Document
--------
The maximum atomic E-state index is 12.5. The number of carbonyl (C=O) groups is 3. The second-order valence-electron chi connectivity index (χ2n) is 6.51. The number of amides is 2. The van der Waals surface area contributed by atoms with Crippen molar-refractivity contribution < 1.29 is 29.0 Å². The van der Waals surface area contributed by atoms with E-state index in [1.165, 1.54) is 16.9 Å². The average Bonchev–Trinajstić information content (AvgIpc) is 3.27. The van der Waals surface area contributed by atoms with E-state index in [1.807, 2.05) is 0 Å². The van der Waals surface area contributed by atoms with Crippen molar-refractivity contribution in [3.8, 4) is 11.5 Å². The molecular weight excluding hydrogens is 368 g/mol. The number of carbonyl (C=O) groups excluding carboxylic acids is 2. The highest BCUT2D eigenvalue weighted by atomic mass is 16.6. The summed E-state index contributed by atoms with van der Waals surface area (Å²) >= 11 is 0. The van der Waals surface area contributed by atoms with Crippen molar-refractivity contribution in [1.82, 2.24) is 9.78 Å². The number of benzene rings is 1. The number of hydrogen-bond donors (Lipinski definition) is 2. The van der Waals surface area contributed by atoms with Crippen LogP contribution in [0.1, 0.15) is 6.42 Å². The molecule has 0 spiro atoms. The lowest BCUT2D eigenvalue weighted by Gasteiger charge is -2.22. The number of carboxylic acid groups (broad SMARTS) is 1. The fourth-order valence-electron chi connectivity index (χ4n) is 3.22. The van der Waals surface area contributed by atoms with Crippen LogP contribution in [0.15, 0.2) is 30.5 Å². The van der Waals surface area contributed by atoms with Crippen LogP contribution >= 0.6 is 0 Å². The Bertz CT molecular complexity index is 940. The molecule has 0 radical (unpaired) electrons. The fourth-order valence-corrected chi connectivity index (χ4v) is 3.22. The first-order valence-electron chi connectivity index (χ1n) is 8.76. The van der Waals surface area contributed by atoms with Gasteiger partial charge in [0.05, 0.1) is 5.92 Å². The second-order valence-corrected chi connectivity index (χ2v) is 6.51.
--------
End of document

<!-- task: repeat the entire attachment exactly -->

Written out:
The maximum atomic E-state index is 12.5. The number of carbonyl (C=O) groups is 3. The second-order valence-electron chi connectivity index (χ2n) is 6.51. The number of amides is 2. The van der Waals surface area contributed by atoms with Crippen molar-refractivity contribution < 1.29 is 29.0 Å². The van der Waals surface area contributed by atoms with E-state index in [1.165, 1.54) is 16.9 Å². The average Bonchev–Trinajstić information content (AvgIpc) is 3.27. The van der Waals surface area contributed by atoms with E-state index in [1.807, 2.05) is 0 Å². The van der Waals surface area contributed by atoms with Crippen molar-refractivity contribution in [3.8, 4) is 11.5 Å². The molecular weight excluding hydrogens is 368 g/mol. The number of carbonyl (C=O) groups excluding carboxylic acids is 2. The highest BCUT2D eigenvalue weighted by atomic mass is 16.6. The summed E-state index contributed by atoms with van der Waals surface area (Å²) >= 11 is 0. The van der Waals surface area contributed by atoms with Crippen molar-refractivity contribution in [1.82, 2.24) is 9.78 Å². The number of benzene rings is 1. The number of hydrogen-bond donors (Lipinski definition) is 2. The van der Waals surface area contributed by atoms with Crippen LogP contribution in [0.1, 0.15) is 6.42 Å². The molecule has 0 spiro atoms. The lowest BCUT2D eigenvalue weighted by Gasteiger charge is -2.22. The number of carboxylic acid groups (broad SMARTS) is 1. The fourth-order valence-electron chi connectivity index (χ4n) is 3.22. The van der Waals surface area contributed by atoms with Crippen LogP contribution in [0.15, 0.2) is 30.5 Å². The van der Waals surface area contributed by atoms with Crippen LogP contribution >= 0.6 is 0 Å². The Bertz CT molecular complexity index is 940. The molecule has 0 radical (unpaired) electrons. The fourth-order valence-corrected chi connectivity index (χ4v) is 3.22. The first-order valence-electron chi connectivity index (χ1n) is 8.76. The van der Waals surface area contributed by atoms with Gasteiger partial charge in [0.05, 0.1) is 5.92 Å². The second-order valence-corrected chi connectivity index (χ2v) is 6.51.